Javier Vazquez signed a 1-year deal with the Marlins this weekend, and maybe people in Nats town are disappointed. Not because we have to face him, but because they think he should be on the Nats. They need starting pitching, and there is a lack of that in free agency this season, which made Vazquez more appealing. And there was talk that they Nats were pursuing a deal with him, although it may not have ever gotten into the serious phase. But he had a terrible year last year, and it wasn’t just because he “couldn’t handle the pressure” of New York.
His fastball was just plain horrible this year. Thom Loverro said that a Yankees source told him Vazquez’s velocity was up and down all year, and hit the mid-90s in the summer. Well, that may have happened, but over the course of the season, the fastball was down way more than it was up. Buster Olney had a great post on this today, showing that it had gone from a low-90s to a high 80s fastball from 2009 to 2010. He also threw fewer fastballs in the strike zone, got fewer swings and misses, and walked quite a bit higher percentage of hitters.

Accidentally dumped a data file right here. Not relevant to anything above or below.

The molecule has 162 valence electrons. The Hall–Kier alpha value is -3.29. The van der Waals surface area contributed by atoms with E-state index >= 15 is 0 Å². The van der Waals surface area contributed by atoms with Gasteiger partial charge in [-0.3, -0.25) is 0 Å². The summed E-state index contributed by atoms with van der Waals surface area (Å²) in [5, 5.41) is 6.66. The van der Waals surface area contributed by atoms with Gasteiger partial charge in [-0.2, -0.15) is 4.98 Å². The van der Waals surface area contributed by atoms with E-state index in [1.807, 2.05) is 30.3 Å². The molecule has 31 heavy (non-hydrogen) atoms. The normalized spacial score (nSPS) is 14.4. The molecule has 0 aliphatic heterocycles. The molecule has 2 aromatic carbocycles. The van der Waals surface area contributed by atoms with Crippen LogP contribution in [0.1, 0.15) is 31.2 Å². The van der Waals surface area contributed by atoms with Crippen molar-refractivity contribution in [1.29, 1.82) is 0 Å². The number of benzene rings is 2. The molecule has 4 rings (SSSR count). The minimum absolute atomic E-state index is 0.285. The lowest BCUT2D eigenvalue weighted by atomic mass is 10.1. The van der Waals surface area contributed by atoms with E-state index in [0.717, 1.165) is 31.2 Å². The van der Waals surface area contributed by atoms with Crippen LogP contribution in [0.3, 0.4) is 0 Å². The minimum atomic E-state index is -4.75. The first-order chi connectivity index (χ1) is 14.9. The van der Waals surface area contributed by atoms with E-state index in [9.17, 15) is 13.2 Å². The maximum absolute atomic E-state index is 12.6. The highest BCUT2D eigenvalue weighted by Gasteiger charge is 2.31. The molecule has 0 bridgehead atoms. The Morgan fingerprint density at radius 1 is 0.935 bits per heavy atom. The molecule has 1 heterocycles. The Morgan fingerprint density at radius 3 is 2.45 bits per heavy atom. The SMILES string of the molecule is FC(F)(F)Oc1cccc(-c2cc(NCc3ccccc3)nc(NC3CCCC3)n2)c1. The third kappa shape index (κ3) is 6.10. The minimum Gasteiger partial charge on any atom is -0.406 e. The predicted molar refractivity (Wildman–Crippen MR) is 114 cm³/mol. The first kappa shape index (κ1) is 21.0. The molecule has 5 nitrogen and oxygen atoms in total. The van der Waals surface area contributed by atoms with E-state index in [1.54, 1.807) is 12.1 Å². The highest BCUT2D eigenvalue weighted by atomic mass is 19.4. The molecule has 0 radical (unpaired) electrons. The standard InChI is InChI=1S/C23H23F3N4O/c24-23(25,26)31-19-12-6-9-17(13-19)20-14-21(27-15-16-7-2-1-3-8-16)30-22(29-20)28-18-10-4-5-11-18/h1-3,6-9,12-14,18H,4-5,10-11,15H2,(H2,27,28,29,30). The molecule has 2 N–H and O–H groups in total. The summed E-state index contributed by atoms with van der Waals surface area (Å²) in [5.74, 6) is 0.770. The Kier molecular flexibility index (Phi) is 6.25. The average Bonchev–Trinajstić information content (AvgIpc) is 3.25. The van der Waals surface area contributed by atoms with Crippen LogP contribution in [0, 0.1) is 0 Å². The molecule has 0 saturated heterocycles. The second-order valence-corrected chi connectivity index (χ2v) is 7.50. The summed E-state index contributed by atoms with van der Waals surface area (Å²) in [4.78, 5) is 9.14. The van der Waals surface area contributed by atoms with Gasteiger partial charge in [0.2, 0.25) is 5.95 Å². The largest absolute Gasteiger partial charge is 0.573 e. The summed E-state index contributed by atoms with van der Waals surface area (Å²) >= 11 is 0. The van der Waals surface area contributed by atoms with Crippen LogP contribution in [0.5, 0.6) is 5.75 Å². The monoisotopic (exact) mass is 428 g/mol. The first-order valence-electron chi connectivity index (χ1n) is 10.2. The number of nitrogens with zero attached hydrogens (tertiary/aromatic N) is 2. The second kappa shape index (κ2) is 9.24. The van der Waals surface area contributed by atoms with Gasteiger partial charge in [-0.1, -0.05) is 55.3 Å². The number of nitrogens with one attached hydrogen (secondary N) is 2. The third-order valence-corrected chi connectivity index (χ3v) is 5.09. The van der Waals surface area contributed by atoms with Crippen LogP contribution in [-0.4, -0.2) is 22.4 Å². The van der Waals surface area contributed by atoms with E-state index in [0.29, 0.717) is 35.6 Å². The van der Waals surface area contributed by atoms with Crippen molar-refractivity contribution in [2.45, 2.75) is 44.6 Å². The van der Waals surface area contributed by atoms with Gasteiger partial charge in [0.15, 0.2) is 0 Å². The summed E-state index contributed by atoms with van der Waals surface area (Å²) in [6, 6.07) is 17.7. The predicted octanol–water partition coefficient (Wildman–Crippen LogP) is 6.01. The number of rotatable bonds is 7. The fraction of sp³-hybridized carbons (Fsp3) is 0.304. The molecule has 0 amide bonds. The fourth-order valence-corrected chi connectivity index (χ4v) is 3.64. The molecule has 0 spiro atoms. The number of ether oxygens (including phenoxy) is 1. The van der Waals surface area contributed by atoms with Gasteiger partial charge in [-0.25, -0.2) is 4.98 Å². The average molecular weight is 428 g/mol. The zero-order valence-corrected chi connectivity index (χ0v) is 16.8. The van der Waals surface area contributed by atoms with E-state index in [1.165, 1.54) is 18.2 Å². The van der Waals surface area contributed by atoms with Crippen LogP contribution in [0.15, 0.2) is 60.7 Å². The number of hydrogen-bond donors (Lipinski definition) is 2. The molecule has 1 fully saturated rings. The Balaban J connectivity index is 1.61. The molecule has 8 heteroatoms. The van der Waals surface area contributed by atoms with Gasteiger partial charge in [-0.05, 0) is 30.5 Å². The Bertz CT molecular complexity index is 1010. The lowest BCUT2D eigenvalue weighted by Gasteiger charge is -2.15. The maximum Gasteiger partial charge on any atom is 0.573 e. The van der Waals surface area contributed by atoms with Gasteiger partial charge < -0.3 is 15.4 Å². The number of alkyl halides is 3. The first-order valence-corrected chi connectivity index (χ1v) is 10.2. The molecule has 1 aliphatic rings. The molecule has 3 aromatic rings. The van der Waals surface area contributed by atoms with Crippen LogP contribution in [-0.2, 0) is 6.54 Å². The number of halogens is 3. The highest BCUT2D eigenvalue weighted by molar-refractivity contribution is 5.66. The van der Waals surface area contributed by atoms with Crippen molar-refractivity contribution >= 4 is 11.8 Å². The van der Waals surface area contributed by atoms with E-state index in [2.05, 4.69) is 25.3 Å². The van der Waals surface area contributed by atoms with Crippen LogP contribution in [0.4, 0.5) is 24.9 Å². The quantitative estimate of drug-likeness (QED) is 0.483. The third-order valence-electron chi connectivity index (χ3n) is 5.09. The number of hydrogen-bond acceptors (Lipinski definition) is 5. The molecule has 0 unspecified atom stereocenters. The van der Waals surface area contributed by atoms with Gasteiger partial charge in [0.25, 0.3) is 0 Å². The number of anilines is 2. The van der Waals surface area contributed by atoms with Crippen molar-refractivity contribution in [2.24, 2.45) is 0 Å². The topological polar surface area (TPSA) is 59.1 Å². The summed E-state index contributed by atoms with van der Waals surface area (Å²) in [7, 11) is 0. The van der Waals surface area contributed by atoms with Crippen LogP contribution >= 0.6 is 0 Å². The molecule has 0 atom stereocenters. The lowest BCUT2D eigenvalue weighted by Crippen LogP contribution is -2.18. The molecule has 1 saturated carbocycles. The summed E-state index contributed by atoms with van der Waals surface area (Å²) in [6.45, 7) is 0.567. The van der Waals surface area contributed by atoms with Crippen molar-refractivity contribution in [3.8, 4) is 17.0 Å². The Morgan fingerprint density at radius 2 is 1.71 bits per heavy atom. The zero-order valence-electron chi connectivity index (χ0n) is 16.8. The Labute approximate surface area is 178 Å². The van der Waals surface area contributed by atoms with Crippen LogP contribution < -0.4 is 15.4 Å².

Here’s the fastball velocity data Olney presented:
This is not indicative of an up and down fastball to me. This is a significant drop in velocity, and Vazquez wasn’t able to adjust to it. Now, this isn’t to say that he won’t be able to, as many successful pitchers have lost velocity and redefined their approach. But that may be a multi-year task, and there is something working against Vazquez.
He was never truly a great pitcher, who now, with diminished velocity, must work more on guile and pitch better. He was a decent pitcher who struck out a ton of guys but also gave up a bunch of homers. He may not be the kind of guy who can adjust. Then again, maybe it was all about mechanics or a nagging injury and he’ll get that consistent 91 mph speed again.
Either way, I think the Nats shouldn’t be too disappointed in missing him. They aren’t 1 pitcher away from success, and a short term deal with him may have just allowed him to leave for more money next year.